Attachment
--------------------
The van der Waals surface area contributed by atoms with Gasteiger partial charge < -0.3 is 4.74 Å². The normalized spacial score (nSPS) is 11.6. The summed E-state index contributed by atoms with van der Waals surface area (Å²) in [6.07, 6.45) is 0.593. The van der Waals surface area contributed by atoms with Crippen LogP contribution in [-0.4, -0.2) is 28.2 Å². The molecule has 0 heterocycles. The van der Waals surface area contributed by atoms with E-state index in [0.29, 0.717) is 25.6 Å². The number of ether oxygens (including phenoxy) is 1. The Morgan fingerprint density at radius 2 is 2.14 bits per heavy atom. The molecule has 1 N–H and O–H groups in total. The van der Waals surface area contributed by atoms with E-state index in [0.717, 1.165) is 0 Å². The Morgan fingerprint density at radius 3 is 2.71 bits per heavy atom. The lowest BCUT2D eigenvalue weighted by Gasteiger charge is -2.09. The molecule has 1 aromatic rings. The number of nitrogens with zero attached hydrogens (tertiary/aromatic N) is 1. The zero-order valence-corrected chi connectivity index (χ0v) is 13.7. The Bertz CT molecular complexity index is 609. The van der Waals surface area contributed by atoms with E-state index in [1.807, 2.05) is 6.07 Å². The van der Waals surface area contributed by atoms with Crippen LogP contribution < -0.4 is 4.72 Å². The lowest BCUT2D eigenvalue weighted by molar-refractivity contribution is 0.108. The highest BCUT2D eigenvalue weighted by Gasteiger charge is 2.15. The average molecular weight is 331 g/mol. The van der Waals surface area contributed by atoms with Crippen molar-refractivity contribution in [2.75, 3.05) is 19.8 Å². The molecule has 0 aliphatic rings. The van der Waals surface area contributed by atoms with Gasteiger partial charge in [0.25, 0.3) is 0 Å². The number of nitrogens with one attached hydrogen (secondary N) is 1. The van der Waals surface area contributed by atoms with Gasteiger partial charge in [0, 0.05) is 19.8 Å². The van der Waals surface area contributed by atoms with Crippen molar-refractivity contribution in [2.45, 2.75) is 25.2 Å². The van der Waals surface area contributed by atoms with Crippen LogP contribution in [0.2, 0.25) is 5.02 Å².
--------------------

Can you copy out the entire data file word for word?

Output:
The van der Waals surface area contributed by atoms with Gasteiger partial charge < -0.3 is 4.74 Å². The normalized spacial score (nSPS) is 11.6. The summed E-state index contributed by atoms with van der Waals surface area (Å²) in [6.07, 6.45) is 0.593. The van der Waals surface area contributed by atoms with Crippen LogP contribution in [-0.4, -0.2) is 28.2 Å². The molecule has 0 heterocycles. The van der Waals surface area contributed by atoms with E-state index in [0.29, 0.717) is 25.6 Å². The number of ether oxygens (including phenoxy) is 1. The Morgan fingerprint density at radius 2 is 2.14 bits per heavy atom. The molecule has 1 N–H and O–H groups in total. The van der Waals surface area contributed by atoms with E-state index in [0.717, 1.165) is 0 Å². The Morgan fingerprint density at radius 3 is 2.71 bits per heavy atom. The lowest BCUT2D eigenvalue weighted by Gasteiger charge is -2.09. The molecule has 1 aromatic rings. The number of nitrogens with zero attached hydrogens (tertiary/aromatic N) is 1. The zero-order valence-corrected chi connectivity index (χ0v) is 13.7. The Bertz CT molecular complexity index is 609. The van der Waals surface area contributed by atoms with E-state index in [1.807, 2.05) is 6.07 Å². The van der Waals surface area contributed by atoms with Crippen LogP contribution < -0.4 is 4.72 Å². The lowest BCUT2D eigenvalue weighted by molar-refractivity contribution is 0.108. The highest BCUT2D eigenvalue weighted by Gasteiger charge is 2.15. The average molecular weight is 331 g/mol. The van der Waals surface area contributed by atoms with Crippen molar-refractivity contribution in [2.75, 3.05) is 19.8 Å². The molecule has 0 aliphatic rings. The van der Waals surface area contributed by atoms with Gasteiger partial charge in [0.25, 0.3) is 0 Å². The number of nitrogens with one attached hydrogen (secondary N) is 1. The van der Waals surface area contributed by atoms with Gasteiger partial charge in [0, 0.05) is 19.8 Å². The van der Waals surface area contributed by atoms with Crippen molar-refractivity contribution in [2.45, 2.75) is 25.2 Å². The van der Waals surface area contributed by atoms with Crippen LogP contribution in [0.2, 0.25) is 5.02 Å².